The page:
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acme54321 05-19-2010 04:27 PM

Raising ceiling (joists) in detached garage
 
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Hey guys.....

First post here:thumbup:

I am buying a house next week that has a detached once car garage, 20 X 14. The garage was built with the house in 1938. Of course the roof is not trussed, just built in place. The bottom of the rafters is pretty low, probably 8 feet and thats being generous. Can I cut the joists (I might be calling them something wrong) and move them up a foot or two and then resize and reattach to the roof rafters. This would give a lot more headroom in there.

I'd also like to make the garage bigger down the road by expanding it out to 20X20 and replacing the whole roof rafters and all with a porch off the side. I realize this would probably require trussing to accomplish.

I have attached a simple diagram that shows what I'd like to do. Blue is the current position, green shows how I'd like. I know the higher they go the less effective they will become.

Millertyme 05-19-2010 05:28 PM

The joists don't seem to really be needed except to keep the walls tied together while the rafters were installed. I would say you really dont need them, as you wouldn't have them there if you had a cathedral ceiling. If you are just going to move them up it might be fine.I am no expert on framing nor am I an engineer, This is only my opinion based on what i know

Scuba_Dave 05-19-2010 05:40 PM

Quote:

Originally Posted by Millertyme (Post 444265)
The joists don't seem to really be needed except to keep the walls tied together while the rafters were installed. I would say you really dont need them, as you wouldn't have them there if you had a cathedral ceiling. If you are just going to move them up it might be fine.I am no expert on framing nor am I an engineer, This is only my opinion based on what i know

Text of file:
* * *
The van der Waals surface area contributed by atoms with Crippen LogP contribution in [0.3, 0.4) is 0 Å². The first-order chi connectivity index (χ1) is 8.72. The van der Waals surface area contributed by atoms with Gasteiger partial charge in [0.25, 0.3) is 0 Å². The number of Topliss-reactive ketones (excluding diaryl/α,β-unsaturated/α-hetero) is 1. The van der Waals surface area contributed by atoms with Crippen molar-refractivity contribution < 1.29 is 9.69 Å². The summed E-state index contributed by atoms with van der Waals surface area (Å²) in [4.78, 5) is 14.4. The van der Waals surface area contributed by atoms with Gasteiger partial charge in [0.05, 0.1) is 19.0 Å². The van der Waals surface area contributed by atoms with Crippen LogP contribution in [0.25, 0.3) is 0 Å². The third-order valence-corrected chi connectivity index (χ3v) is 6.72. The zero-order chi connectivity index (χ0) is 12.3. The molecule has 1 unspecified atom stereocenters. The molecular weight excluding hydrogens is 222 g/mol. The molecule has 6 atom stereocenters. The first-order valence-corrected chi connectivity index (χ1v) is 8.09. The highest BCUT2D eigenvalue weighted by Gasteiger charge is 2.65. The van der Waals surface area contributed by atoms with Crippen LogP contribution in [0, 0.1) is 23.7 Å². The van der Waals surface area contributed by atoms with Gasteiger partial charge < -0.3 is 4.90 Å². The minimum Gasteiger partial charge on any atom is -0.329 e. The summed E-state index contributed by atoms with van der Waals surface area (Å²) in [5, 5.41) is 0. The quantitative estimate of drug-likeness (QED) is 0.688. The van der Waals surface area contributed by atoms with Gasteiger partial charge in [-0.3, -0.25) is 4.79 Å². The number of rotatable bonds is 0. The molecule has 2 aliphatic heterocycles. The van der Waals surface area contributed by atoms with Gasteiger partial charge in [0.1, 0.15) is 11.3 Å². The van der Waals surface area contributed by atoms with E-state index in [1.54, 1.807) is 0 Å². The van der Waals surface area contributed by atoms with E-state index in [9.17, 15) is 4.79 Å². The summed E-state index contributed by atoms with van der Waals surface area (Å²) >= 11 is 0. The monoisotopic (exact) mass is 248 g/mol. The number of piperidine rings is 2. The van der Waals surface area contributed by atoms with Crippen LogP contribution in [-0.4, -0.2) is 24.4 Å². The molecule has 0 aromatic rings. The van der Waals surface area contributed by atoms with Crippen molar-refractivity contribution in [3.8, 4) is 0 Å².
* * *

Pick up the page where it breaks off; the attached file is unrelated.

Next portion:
Incorrect
The ceiling joists keep the walls from spreading out
They are needed after the rafters are built & roof installed
You can move them up, depending upon rafter size, snow load etc
I think they still need to be installed in the bottom 1/3 of the rafter length

In a cathedral ceiling the ridge bean is a BEAM properly sized that supports the roof
In most instances theree is only a ridge BOARD installed, not sized to hold the weight of the roof

http://www.nachi.org/images08/framing.jpg

acme54321 05-19-2010 05:52 PM

Thanks guys, I'm actually a Mech E, just enough knowledge about structures to get me in trouble :yes: I just want to check with people about building knowledge. I know they are only there to keep the walls from bowing out. I may just raise them but leave a couple in down low for piece of mind, not really sure.

What I am more worried about are my later plans of expansion and how I can do the roof. This thing is really simple contruction and I was hoping that I could just expand on it somehow.... not sure about a 20 ft span though as far as the joists go.

Turns out that statics class actually has become slightly useful! :laughing:

Scuba_Dave 05-19-2010 06:22 PM

If the plan is to extend the garage I'd just leave them until you redo the roof
Are you going to have 2 garage doors?
Are you taking the existing wall on the left down ?

You are better going off with ane equal angle roof over the whole thing
Rather then the 2nd lower slope you show in your diagram

acme54321 05-19-2010 09:01 PM

Steve,

You mention a ridge beam for a cathedral ceiling....

Is that essintially where the ends of the roof are trusses with a full legth beam across? Then the end trusses and beam position the roof and the rafters maintain the tie in with the walls?

Scuba_Dave 05-19-2010 09:07 PM

A Ridge Beam runs the full length of the ridge & is SIZED to carry the roof load
For a 20' run it would not be one board
It would be LVL or something similar

For a ~23' distance my ridge beam was sized as (3) 16" LVL's

The rafters do not tie in the wall
The beam supports the weight which prevents the walls from pushing out

acme54321 05-19-2010 09:14 PM

Ah, got it. So what do the rafters tie to on the bottom end if not the wall?

Scuba_Dave 05-19-2010 09:25 PM

The rafters attach to the walls top & bottom
But they do not (fully) tie walls together
Weight presses down, without the rafter ties to tie the walls togethe rteh walls will eventually bow out